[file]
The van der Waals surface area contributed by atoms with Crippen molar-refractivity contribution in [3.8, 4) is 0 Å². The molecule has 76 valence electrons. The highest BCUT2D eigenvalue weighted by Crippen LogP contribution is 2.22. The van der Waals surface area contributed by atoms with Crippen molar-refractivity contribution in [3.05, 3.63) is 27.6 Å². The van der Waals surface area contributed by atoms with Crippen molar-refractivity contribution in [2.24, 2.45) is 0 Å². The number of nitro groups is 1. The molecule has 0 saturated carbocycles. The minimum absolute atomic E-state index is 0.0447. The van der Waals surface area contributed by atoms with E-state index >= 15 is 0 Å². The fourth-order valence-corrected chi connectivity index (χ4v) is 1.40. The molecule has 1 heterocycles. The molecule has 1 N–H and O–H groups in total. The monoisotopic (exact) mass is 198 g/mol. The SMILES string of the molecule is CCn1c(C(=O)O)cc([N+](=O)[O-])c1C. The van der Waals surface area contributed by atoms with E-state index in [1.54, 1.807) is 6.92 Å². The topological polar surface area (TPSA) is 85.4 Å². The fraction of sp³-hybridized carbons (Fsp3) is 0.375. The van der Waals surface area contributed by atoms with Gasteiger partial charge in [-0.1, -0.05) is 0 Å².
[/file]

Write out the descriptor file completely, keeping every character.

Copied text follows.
The van der Waals surface area contributed by atoms with Crippen molar-refractivity contribution in [3.8, 4) is 0 Å². The molecule has 76 valence electrons. The highest BCUT2D eigenvalue weighted by Crippen LogP contribution is 2.22. The van der Waals surface area contributed by atoms with Crippen molar-refractivity contribution in [3.05, 3.63) is 27.6 Å². The van der Waals surface area contributed by atoms with Crippen molar-refractivity contribution in [2.24, 2.45) is 0 Å². The number of nitro groups is 1. The molecule has 0 saturated carbocycles. The minimum absolute atomic E-state index is 0.0447. The van der Waals surface area contributed by atoms with E-state index >= 15 is 0 Å². The fourth-order valence-corrected chi connectivity index (χ4v) is 1.40. The molecule has 1 heterocycles. The molecule has 1 N–H and O–H groups in total. The monoisotopic (exact) mass is 198 g/mol. The SMILES string of the molecule is CCn1c(C(=O)O)cc([N+](=O)[O-])c1C. The van der Waals surface area contributed by atoms with E-state index in [1.54, 1.807) is 6.92 Å². The topological polar surface area (TPSA) is 85.4 Å². The fraction of sp³-hybridized carbons (Fsp3) is 0.375. The van der Waals surface area contributed by atoms with Gasteiger partial charge in [-0.1, -0.05) is 0 Å².